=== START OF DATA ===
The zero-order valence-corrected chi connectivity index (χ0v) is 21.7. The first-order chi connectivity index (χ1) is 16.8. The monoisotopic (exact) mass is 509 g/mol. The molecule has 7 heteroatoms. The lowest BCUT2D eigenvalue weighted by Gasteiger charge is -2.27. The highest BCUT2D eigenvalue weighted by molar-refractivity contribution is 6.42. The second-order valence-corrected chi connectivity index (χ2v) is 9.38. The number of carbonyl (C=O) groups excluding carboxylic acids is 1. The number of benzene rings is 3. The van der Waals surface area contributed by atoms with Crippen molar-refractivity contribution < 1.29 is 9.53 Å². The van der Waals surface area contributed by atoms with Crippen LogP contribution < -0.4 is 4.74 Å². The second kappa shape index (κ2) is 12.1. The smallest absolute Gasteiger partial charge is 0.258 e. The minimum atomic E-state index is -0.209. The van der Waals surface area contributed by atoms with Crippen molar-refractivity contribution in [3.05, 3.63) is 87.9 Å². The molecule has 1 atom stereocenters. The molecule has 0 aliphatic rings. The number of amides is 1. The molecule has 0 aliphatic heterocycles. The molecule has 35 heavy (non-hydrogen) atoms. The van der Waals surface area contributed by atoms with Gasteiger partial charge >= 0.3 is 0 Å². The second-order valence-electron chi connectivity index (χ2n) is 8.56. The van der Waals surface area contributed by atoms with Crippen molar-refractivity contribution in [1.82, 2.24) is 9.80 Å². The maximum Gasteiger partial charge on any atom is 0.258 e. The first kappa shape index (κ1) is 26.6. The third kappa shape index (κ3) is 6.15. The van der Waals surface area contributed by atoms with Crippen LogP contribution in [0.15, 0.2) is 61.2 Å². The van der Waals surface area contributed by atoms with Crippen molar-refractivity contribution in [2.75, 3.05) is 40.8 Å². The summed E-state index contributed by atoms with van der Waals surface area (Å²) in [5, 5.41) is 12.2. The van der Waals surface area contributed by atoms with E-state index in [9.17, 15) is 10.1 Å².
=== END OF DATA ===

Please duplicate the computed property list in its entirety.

The zero-order valence-corrected chi connectivity index (χ0v) is 21.7. The first-order chi connectivity index (χ1) is 16.8. The monoisotopic (exact) mass is 509 g/mol. The molecule has 7 heteroatoms. The lowest BCUT2D eigenvalue weighted by Gasteiger charge is -2.27. The highest BCUT2D eigenvalue weighted by molar-refractivity contribution is 6.42. The second-order valence-corrected chi connectivity index (χ2v) is 9.38. The number of carbonyl (C=O) groups excluding carboxylic acids is 1. The number of benzene rings is 3. The van der Waals surface area contributed by atoms with Crippen molar-refractivity contribution < 1.29 is 9.53 Å². The van der Waals surface area contributed by atoms with Crippen LogP contribution < -0.4 is 4.74 Å². The second kappa shape index (κ2) is 12.1. The smallest absolute Gasteiger partial charge is 0.258 e. The minimum atomic E-state index is -0.209. The van der Waals surface area contributed by atoms with Crippen molar-refractivity contribution in [3.05, 3.63) is 87.9 Å². The molecule has 1 atom stereocenters. The molecule has 0 aliphatic rings. The number of amides is 1. The molecule has 0 aliphatic heterocycles. The molecule has 35 heavy (non-hydrogen) atoms. The van der Waals surface area contributed by atoms with Gasteiger partial charge >= 0.3 is 0 Å². The second-order valence-electron chi connectivity index (χ2n) is 8.56. The van der Waals surface area contributed by atoms with Crippen molar-refractivity contribution in [1.82, 2.24) is 9.80 Å². The maximum Gasteiger partial charge on any atom is 0.258 e. The first kappa shape index (κ1) is 26.6. The third kappa shape index (κ3) is 6.15. The van der Waals surface area contributed by atoms with Crippen LogP contribution in [0.15, 0.2) is 61.2 Å². The van der Waals surface area contributed by atoms with Crippen molar-refractivity contribution in [2.75, 3.05) is 40.8 Å². The summed E-state index contributed by atoms with van der Waals surface area (Å²) in [5, 5.41) is 12.2. The van der Waals surface area contributed by atoms with E-state index in [9.17, 15) is 10.1 Å².